A handful of studies published by the Bulletin of the American Meteorological Society on Tuesday draw a direct link between human-caused climate change and last year’s heat waves in Australia.
That means scientists were able to calculate how much human actions influenced a specific weather event, beyond any natural factors.
“It is perhaps the most definitive statement climate scientists have made tying a specific weather event to global warming,” Justin Gillis at The New York Times writes of the finding’s significance.
For this study, five different research groups looked at factors related to record heat in Australia in 2013, NOAA said. All teams concluded that natural variability could not account for record-breaking temperatures alone. According to one computer model “the fraction of risk of these extreme events attributable to anthropogenic forcing [human factors] was 100% or close to 100%.”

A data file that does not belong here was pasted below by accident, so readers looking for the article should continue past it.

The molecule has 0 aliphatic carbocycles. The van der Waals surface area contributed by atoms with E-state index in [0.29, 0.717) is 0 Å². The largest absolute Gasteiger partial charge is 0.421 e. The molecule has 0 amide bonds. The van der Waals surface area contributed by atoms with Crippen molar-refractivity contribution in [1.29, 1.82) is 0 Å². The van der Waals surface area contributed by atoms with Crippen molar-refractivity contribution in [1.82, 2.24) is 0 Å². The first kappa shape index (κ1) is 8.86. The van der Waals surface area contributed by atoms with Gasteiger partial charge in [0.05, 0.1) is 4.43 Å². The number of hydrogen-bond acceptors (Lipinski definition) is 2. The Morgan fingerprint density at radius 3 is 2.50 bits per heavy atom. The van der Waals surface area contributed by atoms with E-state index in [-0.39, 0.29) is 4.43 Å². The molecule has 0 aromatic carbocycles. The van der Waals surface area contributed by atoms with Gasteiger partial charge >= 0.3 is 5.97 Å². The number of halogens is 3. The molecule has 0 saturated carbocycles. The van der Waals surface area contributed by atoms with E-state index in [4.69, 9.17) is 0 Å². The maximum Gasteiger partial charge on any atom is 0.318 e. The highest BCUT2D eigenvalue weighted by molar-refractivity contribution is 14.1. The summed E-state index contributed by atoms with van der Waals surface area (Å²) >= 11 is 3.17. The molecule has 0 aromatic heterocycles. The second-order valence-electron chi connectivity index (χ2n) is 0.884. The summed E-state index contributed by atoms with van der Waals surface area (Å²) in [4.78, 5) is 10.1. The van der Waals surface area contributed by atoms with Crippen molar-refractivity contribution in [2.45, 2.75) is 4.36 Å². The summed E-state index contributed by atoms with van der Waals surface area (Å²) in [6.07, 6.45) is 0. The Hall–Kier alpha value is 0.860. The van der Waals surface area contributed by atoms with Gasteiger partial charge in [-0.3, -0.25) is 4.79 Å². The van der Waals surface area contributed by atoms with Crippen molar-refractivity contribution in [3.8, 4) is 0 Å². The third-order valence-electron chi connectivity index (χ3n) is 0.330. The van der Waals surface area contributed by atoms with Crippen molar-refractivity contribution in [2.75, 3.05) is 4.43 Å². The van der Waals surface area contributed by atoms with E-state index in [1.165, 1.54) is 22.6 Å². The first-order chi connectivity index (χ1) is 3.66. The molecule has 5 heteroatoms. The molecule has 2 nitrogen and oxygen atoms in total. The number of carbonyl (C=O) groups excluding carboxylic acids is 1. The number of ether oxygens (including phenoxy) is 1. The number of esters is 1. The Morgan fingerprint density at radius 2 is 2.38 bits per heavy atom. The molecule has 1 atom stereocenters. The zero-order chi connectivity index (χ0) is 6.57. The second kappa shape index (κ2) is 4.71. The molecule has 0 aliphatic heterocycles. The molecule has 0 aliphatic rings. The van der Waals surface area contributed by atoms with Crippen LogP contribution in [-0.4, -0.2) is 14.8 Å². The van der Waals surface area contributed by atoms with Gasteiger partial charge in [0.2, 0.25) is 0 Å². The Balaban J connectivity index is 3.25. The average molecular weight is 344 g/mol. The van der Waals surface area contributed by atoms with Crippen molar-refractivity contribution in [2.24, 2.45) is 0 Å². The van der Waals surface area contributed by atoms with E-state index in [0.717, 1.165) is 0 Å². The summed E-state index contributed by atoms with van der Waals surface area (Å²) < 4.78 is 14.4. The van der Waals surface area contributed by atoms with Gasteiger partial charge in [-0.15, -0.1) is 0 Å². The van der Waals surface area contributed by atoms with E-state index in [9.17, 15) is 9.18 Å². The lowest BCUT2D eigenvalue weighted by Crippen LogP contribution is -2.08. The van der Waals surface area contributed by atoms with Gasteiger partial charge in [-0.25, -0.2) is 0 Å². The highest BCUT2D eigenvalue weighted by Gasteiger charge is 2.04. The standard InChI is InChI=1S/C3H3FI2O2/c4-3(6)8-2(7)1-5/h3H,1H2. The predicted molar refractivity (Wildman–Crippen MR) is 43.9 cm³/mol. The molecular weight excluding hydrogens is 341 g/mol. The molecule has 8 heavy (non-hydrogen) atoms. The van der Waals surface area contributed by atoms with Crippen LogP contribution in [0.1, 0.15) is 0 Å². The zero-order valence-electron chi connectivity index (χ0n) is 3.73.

The evidence linking climate change to other extreme weather events — including droughts, heavy rain, and storms — was not as cut-and-dried.
“The influence of human-caused climate change on these kinds of events was sometimes evident, but often less clear, suggesting natural factors played a far more dominant role,” NOAA writes.
Sixteen extreme weather events in North American, Europe, Asia, and Australia, were analysed for the report, “Explaining Extreme Events of 2013 from a Climate Perspective.”
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